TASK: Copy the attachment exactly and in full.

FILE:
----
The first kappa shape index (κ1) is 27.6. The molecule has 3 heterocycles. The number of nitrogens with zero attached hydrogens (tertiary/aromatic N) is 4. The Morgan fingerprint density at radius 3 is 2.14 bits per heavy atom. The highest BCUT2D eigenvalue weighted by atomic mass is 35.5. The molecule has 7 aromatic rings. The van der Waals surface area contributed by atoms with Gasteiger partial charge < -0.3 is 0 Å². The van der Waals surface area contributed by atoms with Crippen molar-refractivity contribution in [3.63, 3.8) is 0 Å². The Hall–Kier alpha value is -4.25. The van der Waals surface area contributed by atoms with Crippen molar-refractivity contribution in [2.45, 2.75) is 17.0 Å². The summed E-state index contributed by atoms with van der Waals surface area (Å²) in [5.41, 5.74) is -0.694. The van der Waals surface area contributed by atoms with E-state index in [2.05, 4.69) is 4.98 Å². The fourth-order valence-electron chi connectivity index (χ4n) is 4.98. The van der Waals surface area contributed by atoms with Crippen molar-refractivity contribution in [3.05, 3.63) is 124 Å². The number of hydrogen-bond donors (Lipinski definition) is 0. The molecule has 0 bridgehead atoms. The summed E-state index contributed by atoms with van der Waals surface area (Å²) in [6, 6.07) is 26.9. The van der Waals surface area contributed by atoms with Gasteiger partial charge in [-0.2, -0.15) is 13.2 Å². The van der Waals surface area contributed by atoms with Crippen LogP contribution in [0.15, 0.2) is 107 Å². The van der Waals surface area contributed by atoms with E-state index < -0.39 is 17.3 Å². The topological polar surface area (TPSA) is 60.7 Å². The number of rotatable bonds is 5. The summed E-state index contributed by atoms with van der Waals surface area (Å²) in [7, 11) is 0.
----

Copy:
The first kappa shape index (κ1) is 27.6. The molecule has 3 heterocycles. The number of nitrogens with zero attached hydrogens (tertiary/aromatic N) is 4. The Morgan fingerprint density at radius 3 is 2.14 bits per heavy atom. The highest BCUT2D eigenvalue weighted by atomic mass is 35.5. The molecule has 7 aromatic rings. The van der Waals surface area contributed by atoms with Gasteiger partial charge < -0.3 is 0 Å². The van der Waals surface area contributed by atoms with Crippen molar-refractivity contribution in [3.63, 3.8) is 0 Å². The Hall–Kier alpha value is -4.25. The van der Waals surface area contributed by atoms with Crippen molar-refractivity contribution in [2.45, 2.75) is 17.0 Å². The summed E-state index contributed by atoms with van der Waals surface area (Å²) in [5.41, 5.74) is -0.694. The van der Waals surface area contributed by atoms with E-state index in [2.05, 4.69) is 4.98 Å². The fourth-order valence-electron chi connectivity index (χ4n) is 4.98. The van der Waals surface area contributed by atoms with Crippen molar-refractivity contribution in [3.05, 3.63) is 124 Å². The number of hydrogen-bond donors (Lipinski definition) is 0. The molecule has 0 bridgehead atoms. The summed E-state index contributed by atoms with van der Waals surface area (Å²) in [6, 6.07) is 26.9. The van der Waals surface area contributed by atoms with Gasteiger partial charge in [-0.2, -0.15) is 13.2 Å². The van der Waals surface area contributed by atoms with Crippen LogP contribution in [0.15, 0.2) is 107 Å². The van der Waals surface area contributed by atoms with E-state index < -0.39 is 17.3 Å². The topological polar surface area (TPSA) is 60.7 Å². The number of rotatable bonds is 5. The summed E-state index contributed by atoms with van der Waals surface area (Å²) in [7, 11) is 0.